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Is the Streaming Revolution About to Get Hit with a Major Production Work Stoppage?

IATSE
(Image credit: IATSE)

I wrote recently about one kind of talent war unfolding in Hollywood, over big-name producer/director/writer types and the very different way Universal and Netflix approached recent deals, respectively, with Christopher Nolan (Dark Knight trilogy, Inception) and Dan Levy (Schitt’s Creek). 

But there’s a different, much more traditional battle hovering at the edges of the streaming revolution, just about ready to burst forth, fueled by grueling production demands and the not-always-defined way creators are treated, both in front of and behind the camera. 

One element of this blew up this summer when Scarlett Johansson filed suit against the biggest Hollywood media company, Disney, over her compensation for Black Widow. But it’s also manifesting with one of Hollywood’s least glitzy but most fundamental unions, the International Association of Theatrical Stage Employees (IATSE for short). 

On Monday, several of the union’s biggest locals set a strike-authorization vote for Oct. 1, allowing 60,000 members to walk out productions for the media companies that collectively make and distribute most of Hollywood’s films and TV shows. The authorization vote is considered likely to pass, but doesn’t automatically mean leadership will call a walkout. 

If a strike is called, it would hit not just Los Angeles, where most of the union’s members live, but everywhere else the union’s locals operate, which is to say across the country. It wouldn’t directly influence productions in Canada, but IATSE union locals there are unlikely to continue work in the event of a strike.  

“They think they got us by the balls,” Joe Martinez, a visual-effects specialist who’s part of IATSE, told Variety. “We make the product. If we don’t show up to work, what are they going to sell?”

That question is more complicated than it used to be, given the way streaming gives deep access to hundreds of thousands of movies and TV episodes without the limits of legacy distribution systems. New shows are really important, but if they’re not coming, well, there’s something else to watch.  

On top of that, some companies produce programming all over the world, well beyond the direct reach of IATSE’s U.S. contracts.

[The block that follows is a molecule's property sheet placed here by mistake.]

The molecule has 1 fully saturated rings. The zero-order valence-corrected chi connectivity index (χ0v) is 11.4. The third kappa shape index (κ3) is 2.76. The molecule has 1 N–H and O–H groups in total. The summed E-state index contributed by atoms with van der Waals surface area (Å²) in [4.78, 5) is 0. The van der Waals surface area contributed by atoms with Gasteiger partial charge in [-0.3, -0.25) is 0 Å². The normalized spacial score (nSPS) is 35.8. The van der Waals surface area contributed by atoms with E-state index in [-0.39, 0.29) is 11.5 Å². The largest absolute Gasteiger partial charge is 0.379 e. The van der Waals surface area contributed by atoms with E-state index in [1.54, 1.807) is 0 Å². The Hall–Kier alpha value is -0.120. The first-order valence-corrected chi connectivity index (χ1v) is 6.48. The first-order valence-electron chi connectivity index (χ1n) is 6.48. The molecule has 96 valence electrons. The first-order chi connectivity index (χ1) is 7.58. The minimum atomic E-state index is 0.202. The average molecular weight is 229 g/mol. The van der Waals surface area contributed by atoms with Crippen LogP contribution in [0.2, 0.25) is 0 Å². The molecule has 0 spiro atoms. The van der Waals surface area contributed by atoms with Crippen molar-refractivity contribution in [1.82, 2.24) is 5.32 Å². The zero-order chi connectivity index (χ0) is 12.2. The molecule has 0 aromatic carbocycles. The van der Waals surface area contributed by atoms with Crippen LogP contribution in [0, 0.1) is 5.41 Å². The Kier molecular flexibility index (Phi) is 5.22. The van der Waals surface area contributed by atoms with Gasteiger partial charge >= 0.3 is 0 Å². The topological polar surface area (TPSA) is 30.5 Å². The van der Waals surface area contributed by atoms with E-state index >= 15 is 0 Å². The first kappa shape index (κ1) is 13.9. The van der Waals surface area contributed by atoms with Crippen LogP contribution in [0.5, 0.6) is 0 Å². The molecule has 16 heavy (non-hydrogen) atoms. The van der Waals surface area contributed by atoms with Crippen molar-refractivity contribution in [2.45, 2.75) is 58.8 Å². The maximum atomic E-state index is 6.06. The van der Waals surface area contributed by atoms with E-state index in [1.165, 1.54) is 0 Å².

Netflix, for instance, is increasingly reliant on international productions in countries ranging from France to Mexico to India to South Korea to fill out its programming offerings. Not incidentally, as Co-CEO Reed Hastings has pointed out, some of those overseas productions have become global hits, from Lupin to Money Heist to Roma. 

Netflix’s production pipeline was affected in the early days of the pandemic, when most filming across the globe halted, but since has refilled to near overflowing, Hastings said in the company’s most recent earnings call. That’s one reason why Netflix can roll out 41 features across the last four months of 2021. A strike would affect Netflix, eventually, but probably far less immediately than some competitors.  

Over at Disney, CEO Bob Chapek said this week at an investor conference that his company has also been refilling its production schedule, though he warned it would remain a little bit light through Q4. Help is on the way: 61 movies and 17 series are in production for Disney Studios. Over at the TV group, 200 productions are underway with “hundreds” in development. 

Chapek was trying to calm investors concerned that the pandemic’s Delta variant surge might hurt his company’s many distribution outlets. Given the importance of streaming to the company’s bottom line – both Disney Plus and Hulu are among the biggest services out there – Chapek badly needed to send those signals amid a softening stock market. 

But Chapek also sent another signal that likely was not well received by Johansson, her agents, lawyers, and, as they like to say in lawsuits, others similarly situated. 

“As we always have, we will compensate them fairly, per the terms of the contracts that they agreed to us with,” Chapek said. That doesn’t sound like kiss-and-make-up language to me, but then again, Johansson’s Black Widow is (spoiler alert) dead. So maybe Chapek can afford to play a little more hardball in this uncomfortably public case (Disney is trying to move it to closed arbitration).